Personalized Learning

ACT Creates Low-Cost Online Test-Prep Resource

By Leo Doran — January 20, 2016 3 min read
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The Iowa nonprofit that makes the ACT college entrance exam will now offer students affordable, online, personalized test prep—the latest salvo in an intensifying battle between the creators of the ACT and the SAT for market share and state contracts.

The ACT Online Prep Program uses software built by a Chicago company, BenchPrep, formerly known as Watermelon Express, as its “learning engine,” according to Ashish Rangnekar, the company’s CEO. The product is intended to help the ACT “play an active role in getting kids ready for college"—a shift for the ACT, which has historically “maintained an arms-length distance from test preparation services” Rangnekar said.

Paul Weeks, ACT’s senior vice president for client relations, said in an interview that the test-maker is seeking to create a product that would complement and replace some of the “static” and “linear” test prep resources they have provided in the past, with a personalized online mobile system that doesn’t have an overwhelming cost barrier

A one year subscription to the online product costs $39.95, although districts and schools can license the product, and students eligible for a fee waiver will have free access, according to the ACT. Waiver eligibility requirements stipulate that a student must be enrolled in 11th or 12th grade, must be a citizen or testing in the US, and must meet a base level of economic need, such as qualifying for free or reduced lunch.

In a December press release, the ACT, said that in 2014-2015 over 700,000 students took advantage of fee waivers at a value of $34.4 million. Providing access to the ACT Online Prep Program to these students is valued at an additional $27.9 million, according to the nonprofit’s calculations.

Weeks voiced concern about the growth of the test prep industry generally, saying that he always tells parents to seek out low-cost or free resources before breaking the bank on classes that on the whole show unclear value. Weeks says that the best preparation a student can do for the test is to take good courses in high school and find calm and confidence before the exam.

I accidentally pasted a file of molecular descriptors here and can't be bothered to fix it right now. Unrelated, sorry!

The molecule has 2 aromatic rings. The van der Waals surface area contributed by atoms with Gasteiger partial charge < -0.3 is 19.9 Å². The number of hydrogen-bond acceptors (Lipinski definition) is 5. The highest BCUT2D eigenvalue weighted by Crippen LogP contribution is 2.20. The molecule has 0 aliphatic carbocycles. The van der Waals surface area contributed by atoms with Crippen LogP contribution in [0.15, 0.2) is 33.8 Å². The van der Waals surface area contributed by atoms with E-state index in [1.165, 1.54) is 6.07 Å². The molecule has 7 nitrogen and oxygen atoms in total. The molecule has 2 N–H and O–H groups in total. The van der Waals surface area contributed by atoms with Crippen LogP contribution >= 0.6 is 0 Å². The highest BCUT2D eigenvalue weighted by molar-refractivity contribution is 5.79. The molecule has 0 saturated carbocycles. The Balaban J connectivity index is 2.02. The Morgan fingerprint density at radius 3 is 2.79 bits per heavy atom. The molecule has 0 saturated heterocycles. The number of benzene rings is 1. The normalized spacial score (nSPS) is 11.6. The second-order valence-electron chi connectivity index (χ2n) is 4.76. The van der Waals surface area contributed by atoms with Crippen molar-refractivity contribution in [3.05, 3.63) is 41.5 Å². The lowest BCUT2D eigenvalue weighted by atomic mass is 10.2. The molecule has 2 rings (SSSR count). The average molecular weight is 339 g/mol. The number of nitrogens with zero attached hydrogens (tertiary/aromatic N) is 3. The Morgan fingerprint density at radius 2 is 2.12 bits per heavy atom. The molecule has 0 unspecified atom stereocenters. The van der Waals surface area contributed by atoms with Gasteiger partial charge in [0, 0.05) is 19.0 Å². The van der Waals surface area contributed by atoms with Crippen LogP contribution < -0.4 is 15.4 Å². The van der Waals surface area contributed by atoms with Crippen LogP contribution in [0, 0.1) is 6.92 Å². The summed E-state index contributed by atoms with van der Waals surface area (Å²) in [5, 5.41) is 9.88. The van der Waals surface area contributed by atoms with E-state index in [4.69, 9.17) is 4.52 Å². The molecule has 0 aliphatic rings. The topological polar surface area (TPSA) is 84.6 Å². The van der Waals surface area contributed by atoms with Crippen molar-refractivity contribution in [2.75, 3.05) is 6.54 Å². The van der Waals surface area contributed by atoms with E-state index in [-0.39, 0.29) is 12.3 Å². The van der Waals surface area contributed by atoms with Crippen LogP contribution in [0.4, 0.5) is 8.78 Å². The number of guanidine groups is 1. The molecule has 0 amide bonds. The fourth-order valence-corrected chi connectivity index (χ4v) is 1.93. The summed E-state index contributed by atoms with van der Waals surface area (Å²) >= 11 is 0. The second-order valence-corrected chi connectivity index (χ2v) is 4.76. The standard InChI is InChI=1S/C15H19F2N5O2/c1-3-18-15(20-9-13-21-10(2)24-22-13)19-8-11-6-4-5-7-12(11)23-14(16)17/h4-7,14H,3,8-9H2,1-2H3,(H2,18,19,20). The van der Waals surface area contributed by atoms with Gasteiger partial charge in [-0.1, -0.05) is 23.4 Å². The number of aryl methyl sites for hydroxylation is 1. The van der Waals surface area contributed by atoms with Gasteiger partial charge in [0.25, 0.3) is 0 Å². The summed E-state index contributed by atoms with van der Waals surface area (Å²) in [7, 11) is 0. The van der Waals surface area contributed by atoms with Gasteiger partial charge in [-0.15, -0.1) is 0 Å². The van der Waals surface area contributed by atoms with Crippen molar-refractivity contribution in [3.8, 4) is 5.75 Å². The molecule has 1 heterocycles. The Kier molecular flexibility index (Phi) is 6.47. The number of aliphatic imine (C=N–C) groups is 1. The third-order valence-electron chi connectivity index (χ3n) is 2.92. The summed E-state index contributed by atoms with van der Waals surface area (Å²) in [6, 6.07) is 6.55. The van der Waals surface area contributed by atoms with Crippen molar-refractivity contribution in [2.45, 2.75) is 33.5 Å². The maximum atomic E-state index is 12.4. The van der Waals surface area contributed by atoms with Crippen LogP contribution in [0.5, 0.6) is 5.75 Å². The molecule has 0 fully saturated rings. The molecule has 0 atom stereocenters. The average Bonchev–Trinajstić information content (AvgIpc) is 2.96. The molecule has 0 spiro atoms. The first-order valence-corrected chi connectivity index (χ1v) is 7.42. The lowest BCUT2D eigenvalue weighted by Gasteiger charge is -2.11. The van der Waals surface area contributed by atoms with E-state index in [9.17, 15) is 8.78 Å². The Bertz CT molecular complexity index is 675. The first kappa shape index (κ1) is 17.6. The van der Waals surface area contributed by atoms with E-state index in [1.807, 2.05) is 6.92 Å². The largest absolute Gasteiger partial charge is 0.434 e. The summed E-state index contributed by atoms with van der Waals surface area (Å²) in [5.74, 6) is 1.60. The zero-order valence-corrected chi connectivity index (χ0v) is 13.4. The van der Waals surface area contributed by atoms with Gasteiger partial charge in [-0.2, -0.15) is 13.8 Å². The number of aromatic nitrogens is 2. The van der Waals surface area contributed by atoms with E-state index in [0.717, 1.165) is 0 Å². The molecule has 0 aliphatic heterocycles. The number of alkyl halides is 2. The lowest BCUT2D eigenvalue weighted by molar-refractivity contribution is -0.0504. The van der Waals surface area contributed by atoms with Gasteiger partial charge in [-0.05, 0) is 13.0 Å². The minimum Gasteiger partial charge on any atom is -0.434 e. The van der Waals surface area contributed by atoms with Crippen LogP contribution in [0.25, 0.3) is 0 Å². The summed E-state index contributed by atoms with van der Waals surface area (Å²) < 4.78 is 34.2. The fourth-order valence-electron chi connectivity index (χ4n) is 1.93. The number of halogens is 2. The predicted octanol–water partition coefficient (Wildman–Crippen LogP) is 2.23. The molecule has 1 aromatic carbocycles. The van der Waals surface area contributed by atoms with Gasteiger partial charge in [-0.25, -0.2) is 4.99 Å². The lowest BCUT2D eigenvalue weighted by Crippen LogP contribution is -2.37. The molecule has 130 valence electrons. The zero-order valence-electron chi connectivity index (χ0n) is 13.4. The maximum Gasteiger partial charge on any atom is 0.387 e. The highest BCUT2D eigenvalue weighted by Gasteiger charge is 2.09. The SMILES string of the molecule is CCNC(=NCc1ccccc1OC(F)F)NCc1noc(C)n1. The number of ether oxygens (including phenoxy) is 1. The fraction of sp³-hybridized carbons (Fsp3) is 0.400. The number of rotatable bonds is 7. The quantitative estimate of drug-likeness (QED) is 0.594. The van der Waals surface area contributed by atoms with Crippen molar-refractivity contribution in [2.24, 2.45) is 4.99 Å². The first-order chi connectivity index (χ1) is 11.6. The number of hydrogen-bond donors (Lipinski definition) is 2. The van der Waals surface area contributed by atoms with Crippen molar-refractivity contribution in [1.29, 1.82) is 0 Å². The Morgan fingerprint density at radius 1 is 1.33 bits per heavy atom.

In the past, industry watchdogs like FairTest, which tends to be critical of standardized tests like the ACT, have criticized similar deals—such as a partnership between Kahn Academy and the College Board, which makes the SAT—on the grounds that these resources do not go far enough in disrupting a market that skews unfairly to families that can afford personalized workshops and face-to-face tutoring.

The resource ACT is providing is intended help students by giving them a review of content covered by the exam, and personalizing lessons and problem sets based on areas of weakness.

Another important factor the software takes into account is time remaining before the exam. Because “effective content review must be done over time,” Weeks says that a student who only has a few days with the software to review before test day will get a different priority task list than a student with many months.

The company ACT is working with, BenchPrep, got its start in 2009 by adapting textbook material produced by major education publishers to a gamified, interactive platform directly for students. In the past year, the company has shifted its focus to offering back-end solutions for companies looking to develop their own educational tools.

The test prep program that BenchPrep built with the ACT is intended to be highly interactive and synchronize across devices. True to many of BenchPrep’s earlier educational resources, the product prominently features “game mechanics” including “digital badges and actual games” as part of what Rangnekar calls a “robust instructional design model.”

Rangnekar said his company’s contract with ACT will extend “for the next few years” during which time BenchPrep will continue to provide support for the product with a particular eye towards better mobile compatibility and increased personalization.

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A version of this news article first appeared in the Digital Education blog.